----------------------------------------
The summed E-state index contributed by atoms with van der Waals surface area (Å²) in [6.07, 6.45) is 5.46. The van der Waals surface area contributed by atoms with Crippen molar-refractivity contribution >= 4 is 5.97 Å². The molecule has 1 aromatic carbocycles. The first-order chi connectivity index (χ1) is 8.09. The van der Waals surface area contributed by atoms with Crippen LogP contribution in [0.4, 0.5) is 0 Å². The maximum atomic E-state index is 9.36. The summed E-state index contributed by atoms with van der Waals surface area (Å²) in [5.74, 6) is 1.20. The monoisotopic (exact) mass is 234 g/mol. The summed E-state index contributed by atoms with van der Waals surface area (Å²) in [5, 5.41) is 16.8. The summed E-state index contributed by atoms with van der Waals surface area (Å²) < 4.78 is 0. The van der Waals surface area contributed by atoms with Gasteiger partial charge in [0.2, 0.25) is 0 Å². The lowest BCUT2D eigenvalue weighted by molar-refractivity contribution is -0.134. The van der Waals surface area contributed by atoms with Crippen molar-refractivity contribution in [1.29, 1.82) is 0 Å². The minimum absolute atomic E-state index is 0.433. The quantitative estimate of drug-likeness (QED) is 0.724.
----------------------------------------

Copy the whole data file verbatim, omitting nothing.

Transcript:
The summed E-state index contributed by atoms with van der Waals surface area (Å²) in [6.07, 6.45) is 5.46. The van der Waals surface area contributed by atoms with Crippen molar-refractivity contribution >= 4 is 5.97 Å². The molecule has 1 aromatic carbocycles. The first-order chi connectivity index (χ1) is 8.09. The van der Waals surface area contributed by atoms with Crippen LogP contribution in [0.4, 0.5) is 0 Å². The maximum atomic E-state index is 9.36. The summed E-state index contributed by atoms with van der Waals surface area (Å²) in [5.74, 6) is 1.20. The monoisotopic (exact) mass is 234 g/mol. The summed E-state index contributed by atoms with van der Waals surface area (Å²) in [5, 5.41) is 16.8. The summed E-state index contributed by atoms with van der Waals surface area (Å²) < 4.78 is 0. The van der Waals surface area contributed by atoms with Gasteiger partial charge in [0.2, 0.25) is 0 Å². The lowest BCUT2D eigenvalue weighted by molar-refractivity contribution is -0.134. The van der Waals surface area contributed by atoms with Crippen molar-refractivity contribution in [1.29, 1.82) is 0 Å². The minimum absolute atomic E-state index is 0.433. The quantitative estimate of drug-likeness (QED) is 0.724.